Starting with the casting, the film can boast. Watching brother and sister John and Joan exchange barbs is fun. Their sibling relationship adds to the scenes where they play off of each other. The love interest is Debi Newberry (Minnie Driver). Minnie Driver comes off as cute without being too sugary. She and Martin do make a believable couple. One of my favorite all time comedic actors plays the neurotic psychiatrist Dr. Oatman (Alan Arkin). Alan Arkin's timing is always spot on and this film is no different. His admonition to his patient Martin to not kill anyone and "see how it feels" is done with such a skittish deadpan that it's hard to not laugh. Mr. Grocer (Dan Akroyd), the hit man who wants to form a union, also has some zippy dialogue with Martin. I'm not usually a big Dan Akroyd fan, but he and Cusack are always on the same page playing off of each other with precision. It's delightful to watch. The side character of Paul Spericki (Jeremy Piven) adds to the rounding out. It's the peripheral associations and the unexpected attention to detail that won me over.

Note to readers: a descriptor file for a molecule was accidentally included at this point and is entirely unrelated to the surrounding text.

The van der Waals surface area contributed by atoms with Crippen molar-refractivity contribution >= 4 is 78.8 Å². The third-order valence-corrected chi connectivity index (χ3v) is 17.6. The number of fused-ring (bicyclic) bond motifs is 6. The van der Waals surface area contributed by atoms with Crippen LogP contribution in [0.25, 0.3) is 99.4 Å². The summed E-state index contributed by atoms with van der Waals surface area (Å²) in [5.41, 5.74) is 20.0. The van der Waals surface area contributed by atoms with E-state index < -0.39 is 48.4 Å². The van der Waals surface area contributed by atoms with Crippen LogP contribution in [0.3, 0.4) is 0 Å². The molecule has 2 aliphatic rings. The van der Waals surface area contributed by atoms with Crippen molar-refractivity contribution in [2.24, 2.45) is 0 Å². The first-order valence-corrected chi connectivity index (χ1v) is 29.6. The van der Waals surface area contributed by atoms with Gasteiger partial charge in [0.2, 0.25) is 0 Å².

And that's what makes this movie. Martin Blank is a fully rounded character. You know about his parents, his friends, and his enemies. This movie is more than just the exploits of a killer trying to get some laughs. If that's all it was, then it would be alright but boring. But, this movie has that slight edge over things like Zoolander or even Balls of Fury. It isn't so farfetched that you can't identify with the plight of the characters. Not that any of the events could happen the way they're portrayed, but the characters always touch the Earth before vaulting into the Land of the Surreal.

Case in point Martin and Debi are getting to know each other again after ten years. They're at a bar. An old friend drops in on them. This friend has had a couple of drinks and is babbling about what a cute couple Martin and Debi were. This scene makes sense. I've seen this sort of thing happen. Or Martin visiting his mother at the rest home. She's out of it. The scene is not played for laughs, but is not written as a tear jerker either. It's a well acted encounter and manages to convey Martin's humanity without any heavy handed treatment.